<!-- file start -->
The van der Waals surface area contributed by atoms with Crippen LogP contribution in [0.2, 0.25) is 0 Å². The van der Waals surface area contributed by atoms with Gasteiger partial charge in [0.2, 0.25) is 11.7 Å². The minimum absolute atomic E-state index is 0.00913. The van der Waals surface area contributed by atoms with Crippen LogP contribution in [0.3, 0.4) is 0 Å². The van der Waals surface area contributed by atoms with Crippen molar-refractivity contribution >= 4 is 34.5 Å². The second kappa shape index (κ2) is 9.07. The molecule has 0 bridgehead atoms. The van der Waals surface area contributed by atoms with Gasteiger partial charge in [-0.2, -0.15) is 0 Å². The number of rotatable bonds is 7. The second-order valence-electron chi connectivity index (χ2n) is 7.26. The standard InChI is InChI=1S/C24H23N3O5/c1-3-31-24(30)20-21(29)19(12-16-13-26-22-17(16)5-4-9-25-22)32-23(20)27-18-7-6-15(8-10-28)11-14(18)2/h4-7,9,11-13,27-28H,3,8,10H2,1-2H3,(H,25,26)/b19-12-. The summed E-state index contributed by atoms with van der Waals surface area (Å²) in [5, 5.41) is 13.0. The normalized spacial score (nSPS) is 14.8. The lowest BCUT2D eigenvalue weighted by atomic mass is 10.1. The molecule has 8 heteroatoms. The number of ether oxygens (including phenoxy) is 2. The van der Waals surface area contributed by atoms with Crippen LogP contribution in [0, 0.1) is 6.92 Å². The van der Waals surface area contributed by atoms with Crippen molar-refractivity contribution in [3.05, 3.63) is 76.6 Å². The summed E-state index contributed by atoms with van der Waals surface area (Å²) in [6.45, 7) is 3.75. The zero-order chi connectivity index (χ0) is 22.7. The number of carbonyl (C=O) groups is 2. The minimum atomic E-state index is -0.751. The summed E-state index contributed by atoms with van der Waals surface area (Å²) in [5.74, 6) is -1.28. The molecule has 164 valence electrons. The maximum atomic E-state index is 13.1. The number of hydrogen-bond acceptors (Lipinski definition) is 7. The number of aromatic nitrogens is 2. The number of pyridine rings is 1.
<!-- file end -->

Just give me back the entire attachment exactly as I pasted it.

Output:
The van der Waals surface area contributed by atoms with Crippen LogP contribution in [0.2, 0.25) is 0 Å². The van der Waals surface area contributed by atoms with Gasteiger partial charge in [0.2, 0.25) is 11.7 Å². The minimum absolute atomic E-state index is 0.00913. The van der Waals surface area contributed by atoms with Crippen LogP contribution in [0.3, 0.4) is 0 Å². The van der Waals surface area contributed by atoms with Crippen molar-refractivity contribution >= 4 is 34.5 Å². The second kappa shape index (κ2) is 9.07. The molecule has 0 bridgehead atoms. The van der Waals surface area contributed by atoms with Gasteiger partial charge in [-0.2, -0.15) is 0 Å². The number of rotatable bonds is 7. The second-order valence-electron chi connectivity index (χ2n) is 7.26. The standard InChI is InChI=1S/C24H23N3O5/c1-3-31-24(30)20-21(29)19(12-16-13-26-22-17(16)5-4-9-25-22)32-23(20)27-18-7-6-15(8-10-28)11-14(18)2/h4-7,9,11-13,27-28H,3,8,10H2,1-2H3,(H,25,26)/b19-12-. The summed E-state index contributed by atoms with van der Waals surface area (Å²) in [5, 5.41) is 13.0. The normalized spacial score (nSPS) is 14.8. The lowest BCUT2D eigenvalue weighted by atomic mass is 10.1. The molecule has 8 heteroatoms. The number of ether oxygens (including phenoxy) is 2. The van der Waals surface area contributed by atoms with Crippen LogP contribution in [0, 0.1) is 6.92 Å². The van der Waals surface area contributed by atoms with Crippen molar-refractivity contribution in [3.05, 3.63) is 76.6 Å². The summed E-state index contributed by atoms with van der Waals surface area (Å²) in [6.45, 7) is 3.75. The zero-order chi connectivity index (χ0) is 22.7. The number of carbonyl (C=O) groups is 2. The minimum atomic E-state index is -0.751. The summed E-state index contributed by atoms with van der Waals surface area (Å²) in [5.74, 6) is -1.28. The molecule has 164 valence electrons. The maximum atomic E-state index is 13.1. The number of hydrogen-bond acceptors (Lipinski definition) is 7. The number of aromatic nitrogens is 2. The number of pyridine rings is 1.